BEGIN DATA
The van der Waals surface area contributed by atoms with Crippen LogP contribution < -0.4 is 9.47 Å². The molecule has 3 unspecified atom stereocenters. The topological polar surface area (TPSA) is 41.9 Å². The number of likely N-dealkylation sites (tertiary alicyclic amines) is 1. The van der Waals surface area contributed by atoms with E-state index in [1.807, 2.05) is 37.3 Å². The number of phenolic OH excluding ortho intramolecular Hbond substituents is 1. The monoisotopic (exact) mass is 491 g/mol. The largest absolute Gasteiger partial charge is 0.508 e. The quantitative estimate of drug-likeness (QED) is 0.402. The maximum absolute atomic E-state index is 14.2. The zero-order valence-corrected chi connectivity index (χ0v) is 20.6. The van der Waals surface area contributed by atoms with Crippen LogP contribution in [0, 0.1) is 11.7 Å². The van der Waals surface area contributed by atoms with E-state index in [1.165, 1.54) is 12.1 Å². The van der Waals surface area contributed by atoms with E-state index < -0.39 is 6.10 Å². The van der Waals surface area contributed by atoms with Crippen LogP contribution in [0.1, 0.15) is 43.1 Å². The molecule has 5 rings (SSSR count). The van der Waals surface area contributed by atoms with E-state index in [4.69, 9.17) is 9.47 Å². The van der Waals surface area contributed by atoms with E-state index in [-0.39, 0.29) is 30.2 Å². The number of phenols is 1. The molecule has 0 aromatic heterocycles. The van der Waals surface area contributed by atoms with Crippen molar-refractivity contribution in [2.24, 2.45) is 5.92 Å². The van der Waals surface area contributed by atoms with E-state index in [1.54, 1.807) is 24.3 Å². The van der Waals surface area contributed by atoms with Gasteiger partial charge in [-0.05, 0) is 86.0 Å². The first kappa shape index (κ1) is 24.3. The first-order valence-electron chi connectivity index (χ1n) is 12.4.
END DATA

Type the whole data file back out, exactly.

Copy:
The van der Waals surface area contributed by atoms with Crippen LogP contribution < -0.4 is 9.47 Å². The molecule has 3 unspecified atom stereocenters. The topological polar surface area (TPSA) is 41.9 Å². The number of likely N-dealkylation sites (tertiary alicyclic amines) is 1. The van der Waals surface area contributed by atoms with E-state index in [1.807, 2.05) is 37.3 Å². The number of phenolic OH excluding ortho intramolecular Hbond substituents is 1. The monoisotopic (exact) mass is 491 g/mol. The largest absolute Gasteiger partial charge is 0.508 e. The quantitative estimate of drug-likeness (QED) is 0.402. The maximum absolute atomic E-state index is 14.2. The zero-order valence-corrected chi connectivity index (χ0v) is 20.6. The van der Waals surface area contributed by atoms with Crippen LogP contribution in [0, 0.1) is 11.7 Å². The van der Waals surface area contributed by atoms with E-state index in [1.165, 1.54) is 12.1 Å². The van der Waals surface area contributed by atoms with E-state index < -0.39 is 6.10 Å². The van der Waals surface area contributed by atoms with Crippen LogP contribution in [0.1, 0.15) is 43.1 Å². The molecule has 5 rings (SSSR count). The van der Waals surface area contributed by atoms with E-state index in [4.69, 9.17) is 9.47 Å². The van der Waals surface area contributed by atoms with E-state index in [-0.39, 0.29) is 30.2 Å². The number of phenols is 1. The molecule has 0 aromatic heterocycles. The van der Waals surface area contributed by atoms with Crippen molar-refractivity contribution in [2.24, 2.45) is 5.92 Å². The van der Waals surface area contributed by atoms with E-state index in [1.54, 1.807) is 24.3 Å². The van der Waals surface area contributed by atoms with Gasteiger partial charge in [-0.05, 0) is 86.0 Å². The first kappa shape index (κ1) is 24.3. The first-order valence-electron chi connectivity index (χ1n) is 12.4.